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‘Localism’ impacting on council capacity to tackle climate change, study says

The government’s policy of ‘localism’ is making it more difficult for councils to implement effective climate change policies, according to new research from Nottingham Business School.

Newcastle upon Tyne
Newcastle upon Tyne
Newcastle upon Tyne

The government’s policy of ‘localism’ is making it more difficult for councils to implement effective climate change policies, according to new research from Nottingham Business School.

Public policy and management expert, Dr Peter Eckersley, compared two councils - Newcastle upon Tyne and Gelsenkirchen in Germany – and how their ability to tackle climate change was influenced by the support they received from their central government.

The findings suggest that the more support a council receives from central or state government, the more it can operate independently within its local area and propose ambitious policies.

Peter, a senior research fellow, said: “Both cities are struggling financially due to a major cut in central government funding and a collapse in revenue from business taxes respectively, but have embraced sustainability to try and soften the blow of deindustrialisation and attract external investment. Interestingly, however, their contrasting relationships with higher levels of government means that they have tried to achieve these objectives in very different ways.”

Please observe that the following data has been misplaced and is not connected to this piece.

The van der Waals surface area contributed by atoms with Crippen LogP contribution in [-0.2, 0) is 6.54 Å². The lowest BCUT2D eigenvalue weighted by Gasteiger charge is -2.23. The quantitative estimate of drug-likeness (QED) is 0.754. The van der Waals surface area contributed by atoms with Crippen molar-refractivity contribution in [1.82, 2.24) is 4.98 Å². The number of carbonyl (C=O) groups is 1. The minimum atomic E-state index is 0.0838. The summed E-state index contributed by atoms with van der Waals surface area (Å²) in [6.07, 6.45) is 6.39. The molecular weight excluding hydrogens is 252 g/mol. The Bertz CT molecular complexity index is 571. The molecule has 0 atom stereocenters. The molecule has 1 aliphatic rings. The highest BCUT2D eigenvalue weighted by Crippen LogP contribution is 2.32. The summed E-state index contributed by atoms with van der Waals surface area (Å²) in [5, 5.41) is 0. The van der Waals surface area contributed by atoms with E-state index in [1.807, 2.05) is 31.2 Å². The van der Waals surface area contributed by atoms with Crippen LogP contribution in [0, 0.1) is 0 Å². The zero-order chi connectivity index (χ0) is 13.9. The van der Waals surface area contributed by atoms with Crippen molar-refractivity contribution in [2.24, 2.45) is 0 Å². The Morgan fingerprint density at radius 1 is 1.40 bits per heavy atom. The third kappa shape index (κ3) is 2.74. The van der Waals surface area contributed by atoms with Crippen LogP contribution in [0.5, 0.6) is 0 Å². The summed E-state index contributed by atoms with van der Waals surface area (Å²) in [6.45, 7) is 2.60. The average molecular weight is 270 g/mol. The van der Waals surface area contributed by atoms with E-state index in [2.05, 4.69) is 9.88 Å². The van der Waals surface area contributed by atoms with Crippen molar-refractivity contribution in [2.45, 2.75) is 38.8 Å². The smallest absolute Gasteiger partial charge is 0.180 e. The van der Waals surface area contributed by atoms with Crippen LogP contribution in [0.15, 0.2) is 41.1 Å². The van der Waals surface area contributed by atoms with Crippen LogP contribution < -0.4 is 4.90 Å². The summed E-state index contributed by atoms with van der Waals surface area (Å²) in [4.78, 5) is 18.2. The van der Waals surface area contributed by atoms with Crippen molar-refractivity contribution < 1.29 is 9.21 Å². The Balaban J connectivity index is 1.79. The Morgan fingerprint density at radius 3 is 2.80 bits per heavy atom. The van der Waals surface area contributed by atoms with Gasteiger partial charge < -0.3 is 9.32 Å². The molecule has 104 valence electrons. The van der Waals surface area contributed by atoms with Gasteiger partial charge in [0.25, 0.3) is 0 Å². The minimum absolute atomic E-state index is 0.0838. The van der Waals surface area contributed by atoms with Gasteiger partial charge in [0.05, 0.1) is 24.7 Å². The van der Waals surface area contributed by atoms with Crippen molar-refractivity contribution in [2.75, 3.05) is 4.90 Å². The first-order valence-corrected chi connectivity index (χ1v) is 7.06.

Gelsenkirchen was found to be in a strong position to provide leadership and clear direction due to factors such as accessible government grants and advice, a strong legal framework for sustainable development, broad control over local services and wide political support at higher levels.

In contrast, where this support was not forthcoming in Newcastle, the authority has relied on partnerships with the local university, businesses and voluntary groups to achieve its climate change objectives.

Peter said: “Since Newcastle Council doesn’t have much influence over the UK government’s attitude towards local authorities, it has adopted the only feasible strategy available, working more closely with other organisations in and around the city to fill the gaps. Without this support, they would have struggled to deliver on major projects.

“Despite proposing some ambitious projects, the council has struggled to continue with many of them because of legal and capacity constraints.”

The study also warns that working with too many external partners could ‘dilute’ policies so they don’t sufficiently tackle the complex problems of climate change.

Peter concluded: “Newcastle, like many other councils, has an increasingly detached relationship with central government, which means it has to engage with other organisations in the city on a much more equal basis. There is a risk for all local authorities that giving the private sector too much influence over decision-making could mean that policies are weakened.”

Power and Capacity in Urban Climate Governance: Germany and England Compared by Peter Eckersley, published by Peter Lang, is now available. For further information visit the Peter Lang website

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Published on 7 September 2018
  • Subject area: Accounting, finance and economics
  • Category: Business; Press office; Research; Nottingham Business School